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The People of the State of New York v. Theodore Pressman

New York Supreme and/or Appellate Courts SUPREME COURT, APPELLATE TERM, SECOND DEPARTMENT, 9th and 10th JUDICIAL DISTRICTS


September 13, 2012

THE PEOPLE OF THE STATE OF NEW YORK,
RESPONDENT,
v.
THEODORE PRESSMAN,
APPELLANT.

Appeal from a judgment of the City Court of Peekskill, Westchester County (William L. Maher, J.), rendered April 12, 2010.

People v Pressman (Theodore)

Appellate Term, Second Department

Published by New York State Law Reporting Bureau pursuant to Judiciary Law § 431.

This opinion is uncorrected and subject to revision before publication in the printed Miscellaneous Reports.

Decided on September 13, 2012

PRESENT: LaCAVA, J.P., NICOLAI and LaSALLE, JJ

The judgment convicted defendant, upon a jury verdict, of reckless endangerment in the second degree.

ORDERED that the judgment of conviction is reversed, on the facts, and the accusatory instrument is dismissed.

Defendant was charged with two counts of reckless endangerment in the second degree (Penal Law § 120.20), upon allegations that he had left his 75-year-old mother, Joyce Pressman (Joyce), and 85-year-old father, Joseph Pressmen (Joseph), in a parked motor vehicle unattended for about three hours, with the windows rolled up and with no keys for the vehicle, and the temperature outside being in excess of 80 degrees. The complainant officer further alleged, among other things, that both parents had dementia, that the vehicle had been parked in direct sunlight, that Joseph was frail and had difficulty walking, and that Joseph had remained in the car and died. During the jury trial, a motion was granted to dismiss the count of the accusatory instrument pertaining to Joyce. Following trial, defendant was found guilty of the count relating to Joseph.

The proof showed, among other things, that Joyce routinely and adequately had taken care of Joseph at home while defendant was at work and that defendant had left him in her care in the parked vehicle on the day in question across from defendant's place of employment for between two to three hours, while defendant was working. The evidence further showed that defendant had left the power windows "mostly closed" because he was afraid that if there was a thunderstorm, his parents would get wet. However, he left both passenger side doors open. Thereafter, when Joyce left the vehicle in search of a bathroom, she closed the car doors, with Joseph asleep inside, and she did not return.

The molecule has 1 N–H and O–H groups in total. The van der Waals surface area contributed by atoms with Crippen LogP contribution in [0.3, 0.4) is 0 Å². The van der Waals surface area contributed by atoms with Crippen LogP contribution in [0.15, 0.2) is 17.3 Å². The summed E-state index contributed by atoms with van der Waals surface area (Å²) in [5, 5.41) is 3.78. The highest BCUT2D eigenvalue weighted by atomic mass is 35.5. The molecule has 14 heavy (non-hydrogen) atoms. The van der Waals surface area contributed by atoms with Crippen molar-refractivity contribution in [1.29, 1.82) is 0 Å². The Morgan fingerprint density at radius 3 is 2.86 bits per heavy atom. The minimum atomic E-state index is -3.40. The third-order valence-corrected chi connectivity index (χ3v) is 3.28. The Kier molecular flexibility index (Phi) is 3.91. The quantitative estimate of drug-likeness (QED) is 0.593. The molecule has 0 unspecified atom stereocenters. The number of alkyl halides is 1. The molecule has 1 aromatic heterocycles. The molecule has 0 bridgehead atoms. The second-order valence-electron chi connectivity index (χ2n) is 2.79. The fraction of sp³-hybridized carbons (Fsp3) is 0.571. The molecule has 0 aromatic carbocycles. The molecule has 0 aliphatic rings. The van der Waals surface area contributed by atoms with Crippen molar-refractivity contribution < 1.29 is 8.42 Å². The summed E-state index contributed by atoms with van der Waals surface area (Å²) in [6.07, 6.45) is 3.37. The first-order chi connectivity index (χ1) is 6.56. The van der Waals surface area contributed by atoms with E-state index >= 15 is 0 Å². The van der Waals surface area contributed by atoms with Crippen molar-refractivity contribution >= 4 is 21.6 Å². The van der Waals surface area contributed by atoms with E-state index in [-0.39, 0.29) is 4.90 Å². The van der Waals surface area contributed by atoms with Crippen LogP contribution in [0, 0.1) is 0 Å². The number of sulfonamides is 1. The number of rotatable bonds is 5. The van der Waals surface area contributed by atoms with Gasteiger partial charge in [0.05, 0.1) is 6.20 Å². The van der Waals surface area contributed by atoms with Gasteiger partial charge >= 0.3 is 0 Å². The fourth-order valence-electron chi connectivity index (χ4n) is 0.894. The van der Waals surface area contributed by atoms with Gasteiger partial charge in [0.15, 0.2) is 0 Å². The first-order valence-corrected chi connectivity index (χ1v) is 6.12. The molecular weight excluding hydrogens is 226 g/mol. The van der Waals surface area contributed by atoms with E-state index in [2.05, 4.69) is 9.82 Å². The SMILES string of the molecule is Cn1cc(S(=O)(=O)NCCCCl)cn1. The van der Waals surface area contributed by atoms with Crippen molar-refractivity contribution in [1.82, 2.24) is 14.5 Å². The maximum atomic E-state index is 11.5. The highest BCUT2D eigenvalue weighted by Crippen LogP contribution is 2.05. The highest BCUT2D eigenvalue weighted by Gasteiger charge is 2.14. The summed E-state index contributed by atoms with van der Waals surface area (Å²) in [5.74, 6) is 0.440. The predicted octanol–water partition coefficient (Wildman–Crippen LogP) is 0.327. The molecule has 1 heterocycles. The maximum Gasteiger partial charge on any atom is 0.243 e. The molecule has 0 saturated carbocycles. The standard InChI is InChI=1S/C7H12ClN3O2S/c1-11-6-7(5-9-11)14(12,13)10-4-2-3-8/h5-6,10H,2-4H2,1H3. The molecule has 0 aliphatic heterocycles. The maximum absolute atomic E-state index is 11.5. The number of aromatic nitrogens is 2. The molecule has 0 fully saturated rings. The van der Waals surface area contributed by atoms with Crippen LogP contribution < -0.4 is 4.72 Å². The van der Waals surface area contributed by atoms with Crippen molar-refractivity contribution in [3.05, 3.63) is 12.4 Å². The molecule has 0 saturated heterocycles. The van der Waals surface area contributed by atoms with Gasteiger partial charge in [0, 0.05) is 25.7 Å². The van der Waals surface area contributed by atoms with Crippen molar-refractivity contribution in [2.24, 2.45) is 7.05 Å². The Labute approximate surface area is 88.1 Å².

The People's witnesses included the family's physician, who found it "very diffficult" to say whether Joyce was capable of being alone with Joseph for several hours, noting that "[s]ometimes people have to do things for themselves and . . . you may go two, three hours where he doesn't need any care or supervision. The situation will often dictate." The physician expressed the opinion that he would be hard pressed to find someone who had devoted as much time and energy to his parents as defendant had. Furthermore, the medical report of the physician at a hospital where Joyce was taken at the conclusion of the day noted, among other things, that Joyce was alert with her memory, both distant and immediate, intact, and alert to her surroundings. A Westchester County Deputy Medical Examiner testified that, after a full autopsy, he had determined that the cause of Joseph's death was, "in a general sense," organ failure.

In fulfilling our responsibility to conduct an independent review of the weight of the evidence (People v Danielson, 9 NY3d 342 [2007]), we accord great deference to the factfinders' opportunity to view the witnesses, hear their testimony, observe their demeanor and assess their credibility (see People v Lane, 7 NY3d 888, 890 [2006]; People v Bleakley, 69 NY2d 490, 495 [1987]). Nonetheless, we find that the weight of the evidence does not, without the benefit of hindsight, support a determination that defendant recklessly engaged in conduct which created a substantial risk of serious physical injury to his father (see Penal Law § 10.00 [10]; § 15.05 [3]; § 120.20; cf. People v Sanford, 24 AD3d 572 [2005]).

Accordingly, the judgment of conviction is reversed and the accusatory instrument dismissed.

LaCava, J.P., Nicolai and LaSalle, JJ., concur.

Decision Date: September 13, 2012

20120913

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